Friday, July 1 marks a pivotal and substantial change for the health sector in this country that is going benefit a lot of folks, not just Māori.
The Māori Health Authority is going to even the playing field for everyone because what we see as beneficial for Māori is also beneficial for every vulnerable community.
First of all, the existing system housed too many bureaucrats and too many regulators with not enough focus on the patient. There was too much emphasis on experts and positions.
The other thing is it can only get better for Māori and Pacifica as we were plumbing some big gaps there previously and we needed to overturn the system as it was just getting out of hand. This new structure means it is all about the person and the whānau rather than the professional and the practice. We have to bring the little kiwi to the front and centre of the health system with advocacy and transparency about what decisions are made and how it affects them.
I am aware of the cynical landscape that exists with mean-spirited people who believe this is separatism. Māori had previously been granted around 2% of the overall health budget for years, basically a thin slither of a very large pie. That is separatism right there. It is a known fact we are more susceptible to certain health conditions and our life expectancy is lower. This is also mirrored by those existing in vulnerable communities and in this country, there are dozens. Everyone is entitled to the same type of health care and this new system is going to make strong headway into making sure that happens.
Last year the lightbulb really went off when the Ministry of Health were presented with proof that a $5 billion a year investment is required to eliminate discrepancies on Māori Health. This was through the Sapere report they themselves commissioned.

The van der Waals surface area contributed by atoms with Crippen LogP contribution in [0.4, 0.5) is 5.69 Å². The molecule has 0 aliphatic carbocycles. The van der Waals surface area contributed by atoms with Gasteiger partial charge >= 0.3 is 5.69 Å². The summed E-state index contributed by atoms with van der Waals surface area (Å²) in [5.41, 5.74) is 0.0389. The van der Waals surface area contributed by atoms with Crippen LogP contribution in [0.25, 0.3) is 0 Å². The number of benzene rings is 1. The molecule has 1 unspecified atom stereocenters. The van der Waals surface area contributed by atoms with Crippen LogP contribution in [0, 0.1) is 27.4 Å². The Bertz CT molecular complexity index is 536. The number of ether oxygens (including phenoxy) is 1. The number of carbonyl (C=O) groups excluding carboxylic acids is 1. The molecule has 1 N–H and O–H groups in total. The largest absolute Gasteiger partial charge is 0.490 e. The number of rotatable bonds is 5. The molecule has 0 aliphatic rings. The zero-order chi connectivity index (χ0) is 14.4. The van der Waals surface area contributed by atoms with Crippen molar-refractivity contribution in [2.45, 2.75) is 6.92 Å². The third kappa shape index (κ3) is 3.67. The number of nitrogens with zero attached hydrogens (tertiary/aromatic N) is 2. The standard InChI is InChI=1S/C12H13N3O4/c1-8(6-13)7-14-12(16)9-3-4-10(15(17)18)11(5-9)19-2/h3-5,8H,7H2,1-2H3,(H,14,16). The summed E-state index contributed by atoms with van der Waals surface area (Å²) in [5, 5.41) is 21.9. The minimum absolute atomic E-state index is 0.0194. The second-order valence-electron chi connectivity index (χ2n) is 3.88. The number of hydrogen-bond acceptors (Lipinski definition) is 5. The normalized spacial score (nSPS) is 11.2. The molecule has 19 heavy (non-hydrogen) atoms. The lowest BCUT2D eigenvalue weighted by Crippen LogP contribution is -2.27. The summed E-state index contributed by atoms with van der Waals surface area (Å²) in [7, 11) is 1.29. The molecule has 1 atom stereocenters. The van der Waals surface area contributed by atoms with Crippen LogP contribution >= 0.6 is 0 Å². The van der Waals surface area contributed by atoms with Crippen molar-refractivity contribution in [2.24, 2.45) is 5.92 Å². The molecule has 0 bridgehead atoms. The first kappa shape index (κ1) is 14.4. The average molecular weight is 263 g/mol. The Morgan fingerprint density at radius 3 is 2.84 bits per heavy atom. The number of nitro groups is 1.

Short term benefits for healthcare providers like Te Whānau o Waipareira is that our DHB contracts were very old and very messy. With this new shift they can all go into one investment pool and thus leaving us free to venture forward with mobile campaigns delivering services to our more impoverished areas with our pop-up clinics. These would provide regular, efficient frontline care dealing with patients needs and wants in their own neighbourhoods.
That is an immediate change that will bring services to the communities rather than having transactional meetings. We can customise the hours so that it suits mama with pēpē in the mornings, and then again in the afternoon when parents are taking their tamariki home.
This is not a Māori-only approach which is evident once you start to read more than a headline or clickbait. Presently at Te Whānau o Waipareira, 45% of our patients are non-Māori, but they are in the same vulnerable categories with problematic incomes. So, we advance their interests in areas like elective surgeries.
This new system will provide better and clearer advocacy as the patient will be the focus. For example, easier access to pharmaceuticals and waiving the $5 prescription fee, even having medication delivered and making repeat prescriptions electronic. These factors alone will let some air out of the tyres for our overstretched health system.
The biggest challenges for the Māori Health Authority will be the embedded racist activity by certain folk. There is this thing called unconscious racism or unconscious bias and that’s practised by racists when they are asleep, it’s when they wake up that we start to have problems.
What we have to do is confront them, acknowledge it happens and tell them we collectively have to get over it. What is needed and overdue is simple, start treating everyone the same regardless of culture colour and creed. Looks easy, and it is.
And then our value for money needs to be addressed. We have to see the value of services we are getting for the amount of money.
Don’t take my money, spend it on me, disservice me and then blame me for failing. That is the whole notion for the turnover of the health system and we look forward to the Māori Health Authority doing that.
John Tamihere is a former Labour Cabinet Minister and Chief Executive of Whānau Ora and West Auckland Urban Māori organisation Te Whānau o Waipareira.